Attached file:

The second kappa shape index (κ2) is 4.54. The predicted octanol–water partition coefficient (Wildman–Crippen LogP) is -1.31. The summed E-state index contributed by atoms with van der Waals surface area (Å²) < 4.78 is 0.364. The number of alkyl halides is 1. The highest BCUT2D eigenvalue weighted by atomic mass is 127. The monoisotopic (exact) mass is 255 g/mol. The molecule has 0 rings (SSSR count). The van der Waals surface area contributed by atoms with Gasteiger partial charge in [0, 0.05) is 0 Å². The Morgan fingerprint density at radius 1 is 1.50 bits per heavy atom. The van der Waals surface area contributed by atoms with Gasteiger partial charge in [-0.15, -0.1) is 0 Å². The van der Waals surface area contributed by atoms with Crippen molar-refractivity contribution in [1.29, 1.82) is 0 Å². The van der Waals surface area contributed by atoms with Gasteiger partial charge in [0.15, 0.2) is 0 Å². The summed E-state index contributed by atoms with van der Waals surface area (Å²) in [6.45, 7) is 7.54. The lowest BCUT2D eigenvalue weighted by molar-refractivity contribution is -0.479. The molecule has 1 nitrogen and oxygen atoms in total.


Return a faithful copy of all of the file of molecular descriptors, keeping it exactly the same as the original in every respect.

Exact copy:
The second kappa shape index (κ2) is 4.54. The predicted octanol–water partition coefficient (Wildman–Crippen LogP) is -1.31. The summed E-state index contributed by atoms with van der Waals surface area (Å²) < 4.78 is 0.364. The number of alkyl halides is 1. The highest BCUT2D eigenvalue weighted by atomic mass is 127. The monoisotopic (exact) mass is 255 g/mol. The molecule has 0 rings (SSSR count). The van der Waals surface area contributed by atoms with Gasteiger partial charge in [0, 0.05) is 0 Å². The Morgan fingerprint density at radius 1 is 1.50 bits per heavy atom. The van der Waals surface area contributed by atoms with Gasteiger partial charge in [-0.15, -0.1) is 0 Å². The van der Waals surface area contributed by atoms with Crippen molar-refractivity contribution in [1.29, 1.82) is 0 Å². The van der Waals surface area contributed by atoms with Gasteiger partial charge in [0.15, 0.2) is 0 Å². The summed E-state index contributed by atoms with van der Waals surface area (Å²) in [6.45, 7) is 7.54. The lowest BCUT2D eigenvalue weighted by molar-refractivity contribution is -0.479. The molecule has 1 nitrogen and oxygen atoms in total.